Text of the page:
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At the end of the 1940's, abstract expressionist Jackson Pollock (1912-1956) is featured in Life magazine. Flashback to 1941, he's living with his brother in a tiny apartment in New York City, drinking too much, and exhibiting an occasional painting in group shows. That's when he meets artist Lee Krasner, who puts her career on hold to be his companion, lover, champion, wife, and, in essence, caretaker. To get him away from booze, insecurity, and the stress of city life, they move to the Hamptons where nature and sobriety help Pollock achieve a breakthrough in style: a critic praises, then Life magazine calls. But so do old demons: the end is nasty, brutish, and short.Written by
Filming took a mere 50 days with a six-week layoff after forty days so Ed Harris could take time to gain thirty pounds and grow a beard. See more »
When Jackson and Lee first go out to the barn, they discover that it was being used for storage and that, if cleaned out, it might make a suitable studio space. In reality, Jackson and Lee moved the empty barn to improve the view from the upper windows of their house. After moving the barn, Jackson started using it as a studio. This was probably done for the reasons that, since they were shooting on location, and moving the barn would have not only been much more expensive, it would have been illegal as it is a historic landmark. See more »
Get with the Beat
Written by Billy Nix and Harry Glenn
Performed by Billy Nix
Courtesy of Rykodisc See more »
As vivid and real as Hollywood is likely to make about the painter
There's no question this is a well made film, and based pretty much on truth, and an interesting truth--the life of a great Abstract Expressionist. Some would say the greatest of them all.
For myself, this isn't enough, and I know this is me. I'm an art critic and professor of Art in my real life, and I'm never very patient with movies about artists. The reason isn't that there are inaccuracies, but that there is a subtle or not-subtle goal of aggrandizing the subject. This reaches a beautiful but, again, romanticized, peak when Pollock makes his famous break into true gestural, raw work in a large commissioned piece for Peggy Guggenheim (who is portrayed, oddly, as a shy and dull sort, which I've never pictured). Then later he makes his drip works. And then he dies, again over dramatized and made aesthetic, as tragic and ugly as it had to have been in life.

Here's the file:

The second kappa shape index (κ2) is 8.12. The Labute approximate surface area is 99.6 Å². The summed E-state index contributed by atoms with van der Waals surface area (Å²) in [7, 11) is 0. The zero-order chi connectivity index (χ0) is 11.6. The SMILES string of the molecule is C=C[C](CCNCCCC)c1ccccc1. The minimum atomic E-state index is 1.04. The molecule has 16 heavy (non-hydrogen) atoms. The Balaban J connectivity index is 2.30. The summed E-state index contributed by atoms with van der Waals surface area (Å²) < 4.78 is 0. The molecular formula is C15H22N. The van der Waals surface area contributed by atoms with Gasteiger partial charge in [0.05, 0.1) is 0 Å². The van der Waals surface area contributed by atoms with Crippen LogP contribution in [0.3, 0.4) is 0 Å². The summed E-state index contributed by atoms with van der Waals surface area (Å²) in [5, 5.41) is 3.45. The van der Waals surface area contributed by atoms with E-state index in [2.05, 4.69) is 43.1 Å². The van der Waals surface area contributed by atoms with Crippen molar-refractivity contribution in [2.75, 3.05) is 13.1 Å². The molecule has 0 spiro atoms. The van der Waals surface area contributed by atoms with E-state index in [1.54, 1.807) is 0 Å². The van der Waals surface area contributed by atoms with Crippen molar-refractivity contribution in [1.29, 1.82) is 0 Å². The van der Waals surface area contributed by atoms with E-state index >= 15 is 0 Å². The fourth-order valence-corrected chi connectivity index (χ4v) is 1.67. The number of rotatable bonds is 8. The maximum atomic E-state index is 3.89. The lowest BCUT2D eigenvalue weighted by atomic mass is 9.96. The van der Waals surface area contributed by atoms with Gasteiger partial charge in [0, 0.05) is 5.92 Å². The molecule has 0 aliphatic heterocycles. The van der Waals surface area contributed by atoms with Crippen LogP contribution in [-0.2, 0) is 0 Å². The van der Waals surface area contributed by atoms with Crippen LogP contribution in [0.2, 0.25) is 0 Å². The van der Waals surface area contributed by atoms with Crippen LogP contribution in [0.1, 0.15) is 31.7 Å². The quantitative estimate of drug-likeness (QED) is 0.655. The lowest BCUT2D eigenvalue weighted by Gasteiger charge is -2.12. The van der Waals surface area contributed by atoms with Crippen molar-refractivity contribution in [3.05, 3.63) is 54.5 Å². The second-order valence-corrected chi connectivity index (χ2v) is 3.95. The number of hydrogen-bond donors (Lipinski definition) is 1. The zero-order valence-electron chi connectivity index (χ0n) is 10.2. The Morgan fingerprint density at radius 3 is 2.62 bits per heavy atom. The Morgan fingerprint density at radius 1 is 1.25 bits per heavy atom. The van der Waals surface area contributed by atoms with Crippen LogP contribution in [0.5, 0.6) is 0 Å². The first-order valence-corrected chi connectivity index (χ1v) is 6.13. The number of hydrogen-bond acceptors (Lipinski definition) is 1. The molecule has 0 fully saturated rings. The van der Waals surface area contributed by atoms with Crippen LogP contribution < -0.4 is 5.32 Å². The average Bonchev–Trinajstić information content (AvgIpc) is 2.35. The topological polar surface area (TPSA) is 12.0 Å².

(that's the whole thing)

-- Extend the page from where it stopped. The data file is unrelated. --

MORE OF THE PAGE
If you want to really get into Pollock's head, especially if you aren't already a fan (I love Pollock's work), this is a convincing movie. At the helm as both director and playing the artist is Ed Harris. He is especially believable as a painter, which is something of an important point. This isn't like those movies about musicians where the actor is clearly not playing. Harris actually paints the darned thing, the big masterpiece, on the cusp of the drip works. I don't know if Harris was drinking, too, but he's a good drunk, and of course Pollock was a better drinker than a painter, even.
It's a cheap shot to say a movie could have been shorter, but this one sure would have propelled better with less atmosphere, less filler that is meant to create his life but is interesting only as an illustration of historical facts. It wore me thin for those reasons. Again, it might be a matter of how much you can get sucked into the given drama that is Jackson Pollock's life. It was quite a life, crude, untempered, brave, and immensely connected to what matters as an artist.
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